Frisco Town Council nixes Main Street promenade this summer but will move forward with other options
The question of whether or not to close Main Street to vehicular traffic and open it as a pedestrian space split the Frisco Town Council 4 to 3
Frisco’s Main Street will not become a pedestrian promenade this summer, the Town Council decided Tuesday, May 9, but local businesses will be allowed to lease sections of the right-of-way as outdoor business space, commonly called parklets.
After surveying residents and businesses in town about the promenade and parklets, the Frisco Town Council discussed whether to bring the summer amenities back, splitting 4-3 on whether to bring back the promenade, though no formal vote was taken.
Council members Elizabeth Skrzypczak-Adrian, Andy Held, Andrew Aerenson and Rick Ihnken expressed opposition to the promenade. The council by and large expressed support for parklets, which will be allowed in areas other than Main Street this year.
“I am super stressed about this because it is how I make my money. It’s my job. My business is my job,” Skrzypczak-Adrian said. “So if my business does well, I can provide for my family. So the promenade, for me, is a big question mark. Is it going to wreck my business? Is it going to help my business? I’m not willing to take that chance.”
The promenade began in 2020 with the COVID-19 pandemic, with the town closing the street to vehicular traffic in order to make more room for pedestrians and bicyclists as many businesses limited how many customers could be indoors.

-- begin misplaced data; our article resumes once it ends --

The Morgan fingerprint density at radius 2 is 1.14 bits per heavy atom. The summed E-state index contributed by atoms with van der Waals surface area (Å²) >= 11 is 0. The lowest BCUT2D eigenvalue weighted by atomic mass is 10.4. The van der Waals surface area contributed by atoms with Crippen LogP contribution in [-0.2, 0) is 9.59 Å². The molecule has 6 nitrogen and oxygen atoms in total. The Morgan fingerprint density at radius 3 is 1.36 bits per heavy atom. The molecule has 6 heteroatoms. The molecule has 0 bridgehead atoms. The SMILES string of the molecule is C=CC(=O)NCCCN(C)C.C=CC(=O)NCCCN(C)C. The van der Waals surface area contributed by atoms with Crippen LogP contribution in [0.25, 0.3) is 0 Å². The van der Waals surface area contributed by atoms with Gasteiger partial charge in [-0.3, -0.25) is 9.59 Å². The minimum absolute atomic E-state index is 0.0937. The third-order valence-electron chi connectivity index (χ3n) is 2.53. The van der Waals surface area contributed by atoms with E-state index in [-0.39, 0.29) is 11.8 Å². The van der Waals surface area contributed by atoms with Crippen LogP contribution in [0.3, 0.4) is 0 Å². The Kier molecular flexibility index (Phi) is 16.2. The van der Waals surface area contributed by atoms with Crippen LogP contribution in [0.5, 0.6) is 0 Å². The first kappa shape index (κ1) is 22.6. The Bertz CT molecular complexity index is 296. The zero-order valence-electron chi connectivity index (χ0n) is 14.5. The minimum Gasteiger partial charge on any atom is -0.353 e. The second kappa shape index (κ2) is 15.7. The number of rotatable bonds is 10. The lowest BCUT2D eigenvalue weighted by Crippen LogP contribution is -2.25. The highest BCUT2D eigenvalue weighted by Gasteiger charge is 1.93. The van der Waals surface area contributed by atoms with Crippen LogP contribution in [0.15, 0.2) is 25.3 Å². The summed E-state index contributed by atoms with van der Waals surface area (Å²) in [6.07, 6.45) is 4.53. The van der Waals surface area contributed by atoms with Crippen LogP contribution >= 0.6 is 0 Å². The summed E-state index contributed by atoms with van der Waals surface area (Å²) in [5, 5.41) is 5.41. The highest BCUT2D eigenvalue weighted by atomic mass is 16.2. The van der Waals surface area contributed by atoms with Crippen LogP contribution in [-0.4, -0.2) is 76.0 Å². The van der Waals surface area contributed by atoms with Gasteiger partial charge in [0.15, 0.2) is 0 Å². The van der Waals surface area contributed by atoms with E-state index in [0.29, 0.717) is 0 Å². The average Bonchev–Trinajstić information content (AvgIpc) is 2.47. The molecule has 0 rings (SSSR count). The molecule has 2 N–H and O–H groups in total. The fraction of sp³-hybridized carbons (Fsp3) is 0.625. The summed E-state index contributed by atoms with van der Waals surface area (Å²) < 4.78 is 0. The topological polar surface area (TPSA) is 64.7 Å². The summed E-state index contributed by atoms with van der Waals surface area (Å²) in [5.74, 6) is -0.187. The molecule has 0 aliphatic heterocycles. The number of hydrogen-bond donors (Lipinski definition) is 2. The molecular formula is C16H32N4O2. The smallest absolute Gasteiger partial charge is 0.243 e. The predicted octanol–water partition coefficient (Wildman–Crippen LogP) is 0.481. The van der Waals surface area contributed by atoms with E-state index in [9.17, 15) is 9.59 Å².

It returned the following year, but Frisco Town Council did not bring it back in the summer of 2022, opting instead to allow Main Street businesses to have parklets in the town right-of-way, such as parking spots.
Opinions on the summer amenities have been mixed, especially among the business community, so Town Council hired a consultant to survey residents and businesses to gauge interest for the possible return of the promenade and parklets.
All residents and second-home owners were mailed a postcard, and 845 surveys were returned. Meanwhile, 411 postcards were mailed to businesses with licenses in town, and 84 surveys were completed.
The surveys showed support for the return of the promenade from all parties surveyed, with 43% of business owners, 59% of primary residents and 63% of second-home owners expressing support. Meanwhile, 30% of business owners, 25% of primary residents and 29% of second-home owners preferred that Main Street open with parklets. Only 27% of business owners, 15% of primary residents and 8% of second-home owners preferred that Main Street remain untouched.
Council members had different perspectives on how to interpret the survey results, particularly these statistics: of businesses within the promenade boundaries 36% favored it, 33% favored parklets and 30% favored keeping Main Street as normal.
“In my mind, I look at that as 63% said ‘no,'” Skrzypczak-Adrian said, later explaining, “… In my head, I put the parklet people and the open-street people in the same group because, to me, that’s a ‘no’ for a closure. That’s how I’m reading it.”